Happily for us, some of those ancient conversations have survived. Originally written in Latin and Greek side by side, the “Colloquia” cover all sorts of situations the student is likely to face. Many are obviously for schoolchildren (there’s a lot about washing your face in the morning and saying ‘hello’ to the teacher) but amongst the others are “asking a banker for a loan,” “preparing for a lunch guest,” “afternoons at the baths,” “winning a lawsuit,” “going out to dinner,” and “getting ready for bed”. There are also handy suggestions for acceptable excuses.
The Colloquia give a fresh and delightful insight into the everyday life of the empire, and I’ve just been reading them in Eleanor Dickey’s splendid translation.* They’re full of things that newcomers might have found useful to know, including what to say when things went wrong, such as,
“I haven’t got anything to drink – I asked for wine and nobody gave me any.”
Once the wine is supplied, there’s advice on how to toast one’s fellow-guests and how to thank the host at the end.
Of course not everyone was a partygoer. Someone coping with a relative who had over-indulged might want to say,
“Is this the way to behave when you are a respectable father?”
The following is aimed at slave-owners, but could be useful for parents too:
“Since you were slow to do your job, none of you may go out tonight. And be quiet – I’m going to punish anyone whose voice I hear.”
The passage about lunch reveals how a Roman guest could, unlike me, turn up at the right time every time – even though timekeeping relied largely on sundials and what was, in Britannia at least, an unreliable sun. The invited guest tells his host, “Just send a slave round when you want me to come. I’ll be at home.”
If only we still did that. Admittedly few of us have servants these days, but a simple phone call would save all that hanging around clutching drinks and making polite conversation while frantic preparations go on in the background. And no hostess would need to apologize for slipping away to put her clothes on.
*”Stories of Daily Life from the Roman World – Extracts from the Ancient Colloquia” by Eleanor Dickey, Cambridge University Press, 2017 ISBN 978-1-316-62728-0 http://www.Cambridge.org – Highly recommended!
Never mind the pumpkins and the witches’ hats: here’s a timely tale borrowed from our Irish neighbours. It wasn’t written down until about 900 years ago but may be much older. Unless a miracle happens, this sort of thing is the nearest we’re ever likely to get to the kind of story Tilla’s people might have been telling around the hearth late at night. So, here’s a snippet from:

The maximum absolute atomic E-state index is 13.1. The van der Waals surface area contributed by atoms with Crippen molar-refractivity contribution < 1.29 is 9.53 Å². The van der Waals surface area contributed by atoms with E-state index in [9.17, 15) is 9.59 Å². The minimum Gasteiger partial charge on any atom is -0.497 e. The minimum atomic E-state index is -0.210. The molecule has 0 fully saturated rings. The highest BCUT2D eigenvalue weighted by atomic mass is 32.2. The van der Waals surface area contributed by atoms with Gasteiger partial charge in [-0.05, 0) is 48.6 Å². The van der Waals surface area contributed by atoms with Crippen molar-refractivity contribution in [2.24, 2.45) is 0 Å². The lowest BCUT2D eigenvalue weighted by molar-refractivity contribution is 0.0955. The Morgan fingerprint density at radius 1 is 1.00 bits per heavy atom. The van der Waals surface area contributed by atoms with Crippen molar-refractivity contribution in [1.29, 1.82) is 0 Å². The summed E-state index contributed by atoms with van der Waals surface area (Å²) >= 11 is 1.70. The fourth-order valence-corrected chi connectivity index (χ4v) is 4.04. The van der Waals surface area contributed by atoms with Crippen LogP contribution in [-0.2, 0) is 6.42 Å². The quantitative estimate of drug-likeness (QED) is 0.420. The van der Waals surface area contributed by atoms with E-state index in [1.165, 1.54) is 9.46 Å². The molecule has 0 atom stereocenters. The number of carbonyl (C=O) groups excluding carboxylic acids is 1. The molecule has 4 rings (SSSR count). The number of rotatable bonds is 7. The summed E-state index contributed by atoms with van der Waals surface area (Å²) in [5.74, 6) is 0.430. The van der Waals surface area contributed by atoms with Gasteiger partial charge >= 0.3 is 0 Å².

The Adventure of Nera
Our story begins one evening as Queen Medb, her consort King Ailill and their household are settling down to wait for dinner in their stronghold at Raith Cruachan. Ailill decides to pass the time by setting the men a challenge.
Ailill and Medb have hung two prisoners during the day, and the victims are still outside on the gallows. Ailill announces that the first man who can fasten a supple twig around the foot of one of the hanged prisoners will be granted whatever he asks for.
Simple enough? On any other night, perhaps. But this is Samain. It’s the night when demons always appear. It’s the night when the dead are no longer bound by magic to remain inside their burial-mounds – and as if that isn’t bad enough, it’s very, very dark out there. One by one, the men venture out… and come straight back. It’s beginning to look as if Ailill’s generosity won’t be tested – but then Nera stands up and insists that he’s the man for the job.
Backpedalling slightly from his offer of unlimited choice, Ailill declares that if Nera can put the twig around a hanged man’s foot, he’ll win a gold-hilted sword.
Nera, heavily armed, goes out in the dark and twists a twig around the foot of one of the hanged prisoners. Success! But then it falls off. Twice he tries again, but the same thing happens. Luckily before he fails a fourth time, the hanged man speaks up and not only tells him how to do it, but congratulates him when he’s got it right.
Nera, no doubt thinking of the gold-hilted sword, is very pleased with himself – but then he realises the prisoner hasn’t finished. In return for the favour, the man demands to be carried to the nearest house so they can share a drink. The man clambers onto Nera’s neck and they set off.
Unfortunately when they get to the first house there’s no drink to be had. The building is protected by a ring of flames. This, explains the hanged man, is because the people who live here always rake the hearth-fire. He needs to move on.
There’s no drink at the next house either, because it’s protected by a ring of water. This, says the hanged man, is a house where they’re always careful to throw out the leftover washing and bathing water and all the slops before bedtime.
But it’s third time lucky – at least for some. The next house is undefended. The hanged man walks in to find used washing-water and bathing-water, and takes a drink from each of them. Then he drinks from the tub of slops in the middle of the house. He spits the contents of his mouth into the faces of the people who live there, and they all die.
“Hence,” goes the story, “it is not good for there to be water left over from washing and bathing, or a hearth-fire which has not been raked, or a tub with slops in it, in a house after bedtime.”
After this Nera returns the prisoner to his torture and goes back to the stronghold only to see it burned down and all the inhabitants slaughtered – or are they? That’s another story. Meanwhile – tonight is the night, friends. Rake your fires and put out your slops, or face the consequences.
You have been warned.
If you’d care to read the rest of the Adventure of Nera (which gets more heroic and dramatic but no less weird) it’s part of the Ulster Cycle of tales. The above is paraphrased from the translation in my aged edition of “The Celtic Heroic Age” edited by John Koch and John Carey.